That they had stolen only Shs. 900,000 which he had shared with his friend at Shs. 450,000 each. He said he had started a business in Mbarara. He led us to Rwebikona side to his friend where he had left some property with him plus a big loud speaker. The small items were tea leaves, lifebuoy soap, petroleum jerry and others. The accused is the one who led us there. He further told us that there were other items in Rwanyamahembe sub-county on Ibanda road which he had left with relatives. The relative was a lady whom he calls aunt. She allowed us to enter. The accused had told us that there was a mattress he had bought, and a radio cassette, and when we searched the victim identified there another trouser blue in colour. The statement of the lady was taken. The statement of the accused’s father and mother had also been recorded at their home. Even at Rwebikona we brought that person to Mbarara Police to record his statement as we proceeded to Rwanyamahembe. The lady also said the property including the trouser had been brought by the accused”.
It is further worth noting that immediately after PW1’s testimony, counsel for the appellant informed court that the appellant had informed him, probably in view of the evidence he had heard in court that he wished to plead guilty to the offence of simple robbery. However, Counsel for the state objected to the request because of the nature of the injuries and the weapon used. In the circumstance, the court had no choice except to proceed to full trial.
The learned trial Judge evaluated the evidence in respect of the ingredient of theft at page 3 of his judgment and we reproduce the extract below:
This was not even put to the witnesses during their testimonies leaving the allegations of actually stealing the items unchallenged. See James Saawabiri & Another Vs Uganda Crim. Appeal No. 5/90 S.C.U (Unreported)
Secondly, the manner these items were scattered to various places shows a desire to hide them thus an indication of guilt. The explanation of the finding of the hidden iron sheets is also not acceptable in light of the father’s testimony that the accused person had bought them “recently” not in 1999 which the accused person says is a lie. But looking at the various anomalies in the accused’s version as against the strong prosecution case, the prosecution version is the more plausible explanation of the facts than that of the accused person. The accused hid his true identity, scattered the goods and the money, all indicators of guilt.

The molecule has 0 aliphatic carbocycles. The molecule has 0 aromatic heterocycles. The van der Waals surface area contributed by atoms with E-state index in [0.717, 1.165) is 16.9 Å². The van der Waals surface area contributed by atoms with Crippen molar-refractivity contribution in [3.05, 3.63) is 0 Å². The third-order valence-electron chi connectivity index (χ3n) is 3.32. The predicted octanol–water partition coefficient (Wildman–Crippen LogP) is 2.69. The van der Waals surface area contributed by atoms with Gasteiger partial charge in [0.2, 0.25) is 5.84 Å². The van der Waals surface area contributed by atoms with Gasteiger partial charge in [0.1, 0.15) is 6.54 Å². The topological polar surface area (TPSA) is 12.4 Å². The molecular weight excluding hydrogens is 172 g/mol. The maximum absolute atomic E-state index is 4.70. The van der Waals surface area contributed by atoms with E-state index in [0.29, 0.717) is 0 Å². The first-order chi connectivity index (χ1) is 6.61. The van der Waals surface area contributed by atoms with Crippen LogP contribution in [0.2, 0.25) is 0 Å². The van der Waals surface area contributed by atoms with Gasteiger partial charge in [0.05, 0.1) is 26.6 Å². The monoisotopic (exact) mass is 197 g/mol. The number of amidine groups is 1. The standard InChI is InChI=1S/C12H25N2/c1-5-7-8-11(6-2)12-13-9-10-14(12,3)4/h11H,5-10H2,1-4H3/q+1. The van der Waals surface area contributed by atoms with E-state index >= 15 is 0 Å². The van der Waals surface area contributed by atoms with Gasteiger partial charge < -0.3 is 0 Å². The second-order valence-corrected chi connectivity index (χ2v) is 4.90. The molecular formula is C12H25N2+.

On the other hand the father of the accused gave a consistent story as to his own son’s true identity, his acquisition of the iron sheets to within the proximity of the time of the theft. The victims gave an acceptable story of how the money Shs. 1,200,000 had been acquired and the accused person knew of it as he was staying with them.
Considering all the evidence adduced by the prosecution and the detailed account given by D.C Kalanzi and D/C Rwabogo Patrick, backed by the extra judicial statement made by the accused person properly admitted and corroborated by the accused himself in court, there is no doubt, that theft was committed in these circumstances and the first ingredient has been established.”
Secondly, we find no contradiction between the evidence of PW1, PW4 and PW2 regarding the amount of money stolen. PW2 stated that:
Regarding the medical report, we agree with Mr. Wagona’s submission because the record shows that the medical reports (P.F. 3 Forms) were agreed upon at the commencement of the trial. They were in respect of PW4 and PW2. PW1 stated that he is the one who filled the P.F.3 forms and took them to Itojo Hospital, where he found PW4 and PW2 admitted. Although they were not signed by the Doctor on the same day, that is, on 29/1/2001 when PW1 took them to the Hospital, the Doctor’s remarks on the reverse side clearly say that:
Regarding sentence, we find that the death sentence is too harsh in the circumstances of this case. We accordingly reduce it to life imprisonment.
JUSTICE OF APPEAL
HON. JUSTICE S. B. K. KAVUMA
JUSTICE OF APPEAL
HON. JUSTICE M. S. ARACH AMOKO